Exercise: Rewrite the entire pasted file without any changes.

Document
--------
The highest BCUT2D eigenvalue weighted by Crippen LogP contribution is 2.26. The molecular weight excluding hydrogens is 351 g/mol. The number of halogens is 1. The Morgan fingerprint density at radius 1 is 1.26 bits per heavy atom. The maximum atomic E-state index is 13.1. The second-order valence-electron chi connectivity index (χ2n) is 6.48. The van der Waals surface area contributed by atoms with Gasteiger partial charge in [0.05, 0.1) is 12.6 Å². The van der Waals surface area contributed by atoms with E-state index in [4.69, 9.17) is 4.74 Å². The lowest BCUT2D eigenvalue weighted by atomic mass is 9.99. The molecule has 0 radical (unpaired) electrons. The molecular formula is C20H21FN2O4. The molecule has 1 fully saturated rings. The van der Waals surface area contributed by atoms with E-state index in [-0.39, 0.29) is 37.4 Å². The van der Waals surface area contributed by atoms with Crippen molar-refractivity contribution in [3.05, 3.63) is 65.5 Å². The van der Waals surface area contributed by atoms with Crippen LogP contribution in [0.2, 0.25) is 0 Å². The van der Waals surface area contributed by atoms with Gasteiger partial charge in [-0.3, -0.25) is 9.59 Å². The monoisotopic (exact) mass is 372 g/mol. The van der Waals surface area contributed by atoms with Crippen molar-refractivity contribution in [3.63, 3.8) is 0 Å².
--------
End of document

The highest BCUT2D eigenvalue weighted by Crippen LogP contribution is 2.26. The molecular weight excluding hydrogens is 351 g/mol. The number of halogens is 1. The Morgan fingerprint density at radius 1 is 1.26 bits per heavy atom. The maximum atomic E-state index is 13.1. The second-order valence-electron chi connectivity index (χ2n) is 6.48. The van der Waals surface area contributed by atoms with Gasteiger partial charge in [0.05, 0.1) is 12.6 Å². The van der Waals surface area contributed by atoms with E-state index in [4.69, 9.17) is 4.74 Å². The lowest BCUT2D eigenvalue weighted by atomic mass is 9.99. The molecule has 0 radical (unpaired) electrons. The molecular formula is C20H21FN2O4. The molecule has 1 fully saturated rings. The van der Waals surface area contributed by atoms with E-state index in [-0.39, 0.29) is 37.4 Å². The van der Waals surface area contributed by atoms with Crippen molar-refractivity contribution in [3.05, 3.63) is 65.5 Å². The van der Waals surface area contributed by atoms with Crippen LogP contribution in [0.2, 0.25) is 0 Å². The van der Waals surface area contributed by atoms with Gasteiger partial charge in [-0.3, -0.25) is 9.59 Å². The monoisotopic (exact) mass is 372 g/mol. The van der Waals surface area contributed by atoms with Crippen molar-refractivity contribution in [3.63, 3.8) is 0 Å².